Queen of denial

By Sarah E. Reynolds | Aug 04, 2017

Getting older is definitely better than the alternative, but it can certainly be a pain — literally. I have an increasing number of creaky parts that complain more and more often. My knees can be downright crabby some days.

One aspect of incipient decrepitude for which I was not prepared was needing different glasses for different activities. Used to be, I could do everything with one pair of glasses: reading, driving, walking around, working on the computer, whatever. And then I started tilting my head back to look through the lower part of my progressive lenses at the computer screen. At first, I thought it was just that our Mac at home has a giant screen and I was craning my neck to look up at what was literally over my head.

Then I realized I was doing it with my laptop at work, too. So much for that theory. “Well, it's not too bad,” I said to myself. But after a while it was. My neck hurt like heck after a day of being bent back so I could read what was on the screen in front of me. Ouch!

So, when I went to the eye doctor several weeks ago, I asked him to write down the prescription I would need for the computer, and I invested in some computer glasses. They have definitely helped the neck problem. Now I just have to switch glasses 20 times a day, depending on whether I'm working on the computer, taking notes on a phone call or whatever. Still, it's an improvement not to have my job be an actual pain in the neck.

Maureen has discovered something that helps achy, aging parts feel better, at least temporarily. Swimming — or just being in a swimming pool — takes the weight off creaky joints and makes the pain go away. She says knowing that when she gets into the pool at the Y she won't hurt provides a lot of motivation for her to go to the trouble of getting there.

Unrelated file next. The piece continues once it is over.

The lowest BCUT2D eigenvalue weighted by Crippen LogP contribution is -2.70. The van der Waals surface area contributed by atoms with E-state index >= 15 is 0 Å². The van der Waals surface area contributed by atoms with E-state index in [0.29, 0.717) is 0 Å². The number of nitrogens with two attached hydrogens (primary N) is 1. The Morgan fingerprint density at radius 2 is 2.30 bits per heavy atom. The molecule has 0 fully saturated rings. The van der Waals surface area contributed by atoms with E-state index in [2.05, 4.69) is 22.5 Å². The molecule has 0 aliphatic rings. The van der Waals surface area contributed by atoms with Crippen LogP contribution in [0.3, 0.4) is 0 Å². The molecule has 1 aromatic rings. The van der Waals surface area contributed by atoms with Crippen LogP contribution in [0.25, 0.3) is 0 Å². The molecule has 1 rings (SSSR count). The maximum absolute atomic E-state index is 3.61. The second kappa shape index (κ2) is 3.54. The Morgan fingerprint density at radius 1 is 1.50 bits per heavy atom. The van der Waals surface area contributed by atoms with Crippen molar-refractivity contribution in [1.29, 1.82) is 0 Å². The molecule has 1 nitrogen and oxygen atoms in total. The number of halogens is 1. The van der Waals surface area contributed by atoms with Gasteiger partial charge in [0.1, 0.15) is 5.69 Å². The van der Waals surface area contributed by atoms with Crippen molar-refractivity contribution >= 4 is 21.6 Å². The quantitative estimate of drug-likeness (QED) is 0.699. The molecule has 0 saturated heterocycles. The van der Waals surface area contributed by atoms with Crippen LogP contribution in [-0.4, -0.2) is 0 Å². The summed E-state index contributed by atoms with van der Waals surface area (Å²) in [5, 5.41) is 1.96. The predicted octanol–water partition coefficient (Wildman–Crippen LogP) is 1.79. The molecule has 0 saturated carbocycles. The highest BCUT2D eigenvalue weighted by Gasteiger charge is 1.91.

We went together on a recent weekend and were pleasantly surprised to find that, because of the gorgeous weather that day, we had the pool almost to ourselves. We swam and lolled about in the water for 45 minutes or so, and enjoyed moving in the way we used to take for granted.

That, I think, is one of the most irritating things about getting older and having your body start to break down — and it does, even if you've kept fit. Time and gravity eventually have their way with every one of us. The annoying thing is that I can't take my body for granted anymore, can't just assume that, within reason (I've never engaged in extreme sports), I'll be physically able to do whatever I want to without thinking about it.

Nowadays, it's more likely that I will be able to do a certain amount of activity, but it may hurt either when I'm doing it, or later, or both. And thinking first about how to do it is usually wise. So far, I usually opt to pay the price, but I can see a day coming when the price for some things will be so high I will decide to pay someone else to do them for me.

The taking-for-granted thing is part of my denial of aging, a way of trying to slow my momentum toward death. It is both adaptive, in the sense that it keeps me going, doing things I think I should be able to do because I could once, and maladaptive, in that it keeps me from seeking help or going to the doctor as soon as I probably should. Living more consciously with my body offers me a chance to develop flexibility -- at least metaphorically -- find new ways to do things and learn to lose with grace.

Must be time for another dip in the pool.

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